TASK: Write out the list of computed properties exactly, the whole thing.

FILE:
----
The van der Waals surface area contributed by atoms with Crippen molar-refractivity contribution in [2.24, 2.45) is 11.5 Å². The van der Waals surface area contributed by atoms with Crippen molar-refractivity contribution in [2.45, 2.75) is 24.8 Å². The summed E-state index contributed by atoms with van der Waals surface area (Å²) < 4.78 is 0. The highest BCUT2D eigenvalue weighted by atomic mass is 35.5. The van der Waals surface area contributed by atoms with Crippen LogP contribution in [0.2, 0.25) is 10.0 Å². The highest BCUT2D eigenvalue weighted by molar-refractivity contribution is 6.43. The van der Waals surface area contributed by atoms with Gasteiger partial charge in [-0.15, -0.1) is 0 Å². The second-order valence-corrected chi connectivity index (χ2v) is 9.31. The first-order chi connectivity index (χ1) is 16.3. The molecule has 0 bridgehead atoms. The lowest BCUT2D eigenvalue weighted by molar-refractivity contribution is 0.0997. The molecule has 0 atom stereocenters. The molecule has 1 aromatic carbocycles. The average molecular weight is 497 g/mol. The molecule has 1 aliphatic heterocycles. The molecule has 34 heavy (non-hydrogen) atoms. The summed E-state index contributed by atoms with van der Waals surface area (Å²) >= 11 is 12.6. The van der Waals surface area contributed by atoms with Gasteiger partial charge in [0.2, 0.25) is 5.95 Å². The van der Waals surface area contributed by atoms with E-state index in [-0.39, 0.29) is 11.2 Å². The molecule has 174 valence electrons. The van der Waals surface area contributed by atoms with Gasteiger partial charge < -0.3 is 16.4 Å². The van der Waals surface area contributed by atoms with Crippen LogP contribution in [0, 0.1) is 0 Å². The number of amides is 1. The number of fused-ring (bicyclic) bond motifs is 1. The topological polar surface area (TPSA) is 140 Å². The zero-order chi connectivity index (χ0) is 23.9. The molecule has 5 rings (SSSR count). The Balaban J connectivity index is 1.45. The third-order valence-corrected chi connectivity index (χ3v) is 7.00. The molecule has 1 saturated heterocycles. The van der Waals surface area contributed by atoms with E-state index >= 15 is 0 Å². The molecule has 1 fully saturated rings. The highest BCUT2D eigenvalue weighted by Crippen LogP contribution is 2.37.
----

The van der Waals surface area contributed by atoms with Crippen molar-refractivity contribution in [2.24, 2.45) is 11.5 Å². The van der Waals surface area contributed by atoms with Crippen molar-refractivity contribution in [2.45, 2.75) is 24.8 Å². The summed E-state index contributed by atoms with van der Waals surface area (Å²) < 4.78 is 0. The highest BCUT2D eigenvalue weighted by atomic mass is 35.5. The van der Waals surface area contributed by atoms with Crippen LogP contribution in [0.2, 0.25) is 10.0 Å². The highest BCUT2D eigenvalue weighted by molar-refractivity contribution is 6.43. The van der Waals surface area contributed by atoms with Gasteiger partial charge in [-0.15, -0.1) is 0 Å². The second-order valence-corrected chi connectivity index (χ2v) is 9.31. The first-order chi connectivity index (χ1) is 16.3. The molecule has 0 bridgehead atoms. The lowest BCUT2D eigenvalue weighted by molar-refractivity contribution is 0.0997. The molecule has 0 atom stereocenters. The molecule has 1 aromatic carbocycles. The average molecular weight is 497 g/mol. The molecule has 1 aliphatic heterocycles. The molecule has 34 heavy (non-hydrogen) atoms. The summed E-state index contributed by atoms with van der Waals surface area (Å²) >= 11 is 12.6. The van der Waals surface area contributed by atoms with Gasteiger partial charge in [0.2, 0.25) is 5.95 Å². The van der Waals surface area contributed by atoms with E-state index in [-0.39, 0.29) is 11.2 Å². The molecule has 174 valence electrons. The van der Waals surface area contributed by atoms with Gasteiger partial charge < -0.3 is 16.4 Å². The van der Waals surface area contributed by atoms with Crippen LogP contribution in [0, 0.1) is 0 Å². The number of amides is 1. The number of fused-ring (bicyclic) bond motifs is 1. The topological polar surface area (TPSA) is 140 Å². The zero-order chi connectivity index (χ0) is 23.9. The molecule has 5 rings (SSSR count). The Balaban J connectivity index is 1.45. The third-order valence-corrected chi connectivity index (χ3v) is 7.00. The molecule has 1 saturated heterocycles. The van der Waals surface area contributed by atoms with E-state index >= 15 is 0 Å². The molecule has 1 fully saturated rings. The highest BCUT2D eigenvalue weighted by Crippen LogP contribution is 2.37.